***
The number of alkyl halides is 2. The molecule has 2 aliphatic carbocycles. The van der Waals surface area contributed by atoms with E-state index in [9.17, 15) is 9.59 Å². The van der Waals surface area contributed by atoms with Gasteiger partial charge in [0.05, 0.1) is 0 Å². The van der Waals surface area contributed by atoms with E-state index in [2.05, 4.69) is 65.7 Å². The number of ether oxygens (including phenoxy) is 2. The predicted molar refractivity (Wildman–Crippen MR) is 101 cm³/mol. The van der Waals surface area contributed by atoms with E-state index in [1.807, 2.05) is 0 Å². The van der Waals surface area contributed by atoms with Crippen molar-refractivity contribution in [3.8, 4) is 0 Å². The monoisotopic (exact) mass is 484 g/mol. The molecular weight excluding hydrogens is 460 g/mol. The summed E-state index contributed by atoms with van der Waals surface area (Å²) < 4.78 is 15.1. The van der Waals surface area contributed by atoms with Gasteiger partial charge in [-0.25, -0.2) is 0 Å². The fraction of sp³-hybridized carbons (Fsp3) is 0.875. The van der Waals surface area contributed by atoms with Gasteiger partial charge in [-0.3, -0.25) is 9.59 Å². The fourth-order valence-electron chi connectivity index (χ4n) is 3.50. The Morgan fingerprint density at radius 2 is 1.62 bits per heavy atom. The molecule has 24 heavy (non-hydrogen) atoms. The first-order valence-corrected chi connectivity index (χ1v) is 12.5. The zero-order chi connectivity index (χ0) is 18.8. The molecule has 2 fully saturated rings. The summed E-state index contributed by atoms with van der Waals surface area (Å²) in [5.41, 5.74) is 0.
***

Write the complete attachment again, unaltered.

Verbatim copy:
The number of alkyl halides is 2. The molecule has 2 aliphatic carbocycles. The van der Waals surface area contributed by atoms with E-state index in [9.17, 15) is 9.59 Å². The van der Waals surface area contributed by atoms with Gasteiger partial charge in [0.05, 0.1) is 0 Å². The van der Waals surface area contributed by atoms with E-state index in [2.05, 4.69) is 65.7 Å². The number of ether oxygens (including phenoxy) is 2. The predicted molar refractivity (Wildman–Crippen MR) is 101 cm³/mol. The van der Waals surface area contributed by atoms with E-state index in [1.807, 2.05) is 0 Å². The van der Waals surface area contributed by atoms with Crippen molar-refractivity contribution in [3.8, 4) is 0 Å². The monoisotopic (exact) mass is 484 g/mol. The molecular weight excluding hydrogens is 460 g/mol. The summed E-state index contributed by atoms with van der Waals surface area (Å²) < 4.78 is 15.1. The van der Waals surface area contributed by atoms with Gasteiger partial charge in [-0.25, -0.2) is 0 Å². The fraction of sp³-hybridized carbons (Fsp3) is 0.875. The van der Waals surface area contributed by atoms with Gasteiger partial charge in [-0.3, -0.25) is 9.59 Å². The fourth-order valence-electron chi connectivity index (χ4n) is 3.50. The Morgan fingerprint density at radius 2 is 1.62 bits per heavy atom. The molecule has 24 heavy (non-hydrogen) atoms. The first-order valence-corrected chi connectivity index (χ1v) is 12.5. The zero-order chi connectivity index (χ0) is 18.8. The molecule has 2 fully saturated rings. The summed E-state index contributed by atoms with van der Waals surface area (Å²) in [5.41, 5.74) is 0.